The 2016 presidential cycle is an unprecedented moment in presidential history—the first time there is a woman vying for the nomination of each major party. While we’ve never seen such a race play out on the national stage, we have seen women running against each other for governor. These executive-level races provide the best available cues about gender dynamics in a woman vs. woman contest.
In a race between two women candidates, gender is still a factor. In many ways, having two women candidates in a race highlights the role of gender, rather than neutralizing it.
It also calls into question how women can play up gender-based strengths without prompting accusations of playing the “gender card.” GOP presidential candidate Carly Fiorina’s focus on redefining feminism while accusing Democrat Hillary Clinton of pandering to women is one example of this dynamic. Commentators opining about how a candidate will run “as a woman” is another.
Barbara Lee Family Foundation research provides some context. In 2010, there were two woman vs. woman general election contests for governor, one in Oklahoma and one in New Mexico. These same-gender races raised a host of new challenges for women candidates about how to compete without summoning stereotypes of “cat fights,” “pillow fights,” or “mean girls.”
Gender stereotypes about women fueled campaign attacks. Subtle but significant gender-based attacks ranged from using motherhood as a litmus test for leadership to charges of being “married” to unions to negative ads questioning the candidate’s honesty (a trait for which women earn more points on account of their gender, and therefore a strategic place to strike).
The uncharted territory of woman vs. woman races also led to a number of questions, including: Is it possible to run against another woman in a hotly-contested race and compare and contrast beliefs and records without being perceived as mean-spirited and negative? Can a woman candidate critique another woman candidate’s record in a way that is acceptable to voters?
A woman running against another woman to be CEO of her state was a novelty in 2010 and is still rare today, so the answers to these questions remain elusive.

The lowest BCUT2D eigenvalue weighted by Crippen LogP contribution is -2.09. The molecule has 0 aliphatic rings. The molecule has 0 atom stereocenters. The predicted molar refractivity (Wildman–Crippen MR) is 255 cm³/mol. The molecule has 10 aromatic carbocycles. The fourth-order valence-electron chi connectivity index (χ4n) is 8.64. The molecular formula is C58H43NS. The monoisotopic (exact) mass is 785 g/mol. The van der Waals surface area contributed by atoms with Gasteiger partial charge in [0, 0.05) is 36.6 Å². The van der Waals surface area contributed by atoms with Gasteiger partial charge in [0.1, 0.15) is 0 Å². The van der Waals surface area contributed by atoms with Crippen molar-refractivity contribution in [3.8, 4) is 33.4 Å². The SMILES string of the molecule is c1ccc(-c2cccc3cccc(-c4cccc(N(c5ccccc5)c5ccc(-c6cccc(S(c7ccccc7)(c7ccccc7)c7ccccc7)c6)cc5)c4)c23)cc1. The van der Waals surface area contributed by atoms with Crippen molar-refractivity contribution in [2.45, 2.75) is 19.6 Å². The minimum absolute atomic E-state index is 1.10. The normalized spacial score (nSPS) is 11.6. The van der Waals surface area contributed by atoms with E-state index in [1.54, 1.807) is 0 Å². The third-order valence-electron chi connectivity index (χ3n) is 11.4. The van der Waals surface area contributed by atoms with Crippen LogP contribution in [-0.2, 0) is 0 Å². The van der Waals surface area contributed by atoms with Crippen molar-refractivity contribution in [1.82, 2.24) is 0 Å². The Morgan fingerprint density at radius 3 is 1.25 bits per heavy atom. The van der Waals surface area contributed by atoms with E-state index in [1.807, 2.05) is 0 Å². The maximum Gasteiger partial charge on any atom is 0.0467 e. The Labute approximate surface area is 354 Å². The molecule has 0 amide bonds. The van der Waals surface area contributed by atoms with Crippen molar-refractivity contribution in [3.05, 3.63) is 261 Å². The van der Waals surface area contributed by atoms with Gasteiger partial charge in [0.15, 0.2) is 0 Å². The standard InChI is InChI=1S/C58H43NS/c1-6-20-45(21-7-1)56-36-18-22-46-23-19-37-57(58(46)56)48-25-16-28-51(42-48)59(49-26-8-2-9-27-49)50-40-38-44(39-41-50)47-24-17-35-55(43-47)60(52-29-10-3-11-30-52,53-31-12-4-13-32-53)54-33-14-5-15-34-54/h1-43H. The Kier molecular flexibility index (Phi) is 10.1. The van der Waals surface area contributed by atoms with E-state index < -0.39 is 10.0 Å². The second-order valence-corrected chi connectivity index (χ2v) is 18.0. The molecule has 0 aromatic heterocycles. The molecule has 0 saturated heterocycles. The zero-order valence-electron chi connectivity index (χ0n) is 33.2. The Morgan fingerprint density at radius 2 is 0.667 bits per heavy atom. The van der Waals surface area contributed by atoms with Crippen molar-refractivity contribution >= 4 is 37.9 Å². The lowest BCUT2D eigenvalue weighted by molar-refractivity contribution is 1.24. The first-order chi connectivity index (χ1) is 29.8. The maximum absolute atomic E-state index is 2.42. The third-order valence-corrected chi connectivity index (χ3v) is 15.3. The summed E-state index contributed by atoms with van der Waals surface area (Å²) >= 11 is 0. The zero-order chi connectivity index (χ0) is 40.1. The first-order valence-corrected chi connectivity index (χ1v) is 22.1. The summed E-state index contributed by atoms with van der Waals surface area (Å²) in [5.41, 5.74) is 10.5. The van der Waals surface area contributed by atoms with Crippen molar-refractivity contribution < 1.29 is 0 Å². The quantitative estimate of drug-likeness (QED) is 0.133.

What we do know is that voters afford women candidates certain gender-based advantages, regardless of party. They believe both Democratic and Republican women will be more likely than their male counterparts to stand up for women’s health and will be more honest, ethical, and in touch with real life, for example.
In the 2010 gubernatorial races between women, the traits associated with favorability for both Democratic and Republican women were being honest and ethical, being strong, setting the right priorities, and “knowing what she’s doing.” While voters give women candidates points for certain policy positions or personality traits, they will still reliably vote party over gender. One could argue, then, that in a same-gender race, partisanship will overshadow any gender-related advantages.
And voters expect more from women running for office on both sides of the aisle. Women must be competent and compassionate, qualified and likeable. With likeability ranked as a non-negotiable and prerequisite to electability for women candidates, it’s no wonder that personality and personal character are so central in woman v. woman races. This is a tough tightrope to walk, regardless of your opponent’s.
This presidential race, like gubernatorial races before it, provides ample evidence that two women candidates do not make for an election devoid of gender dynamics (The same can be said about male candidates, but that’s another post entirely).
Will this change as we see elections evolve to include more women running for the top job? Stay tuned.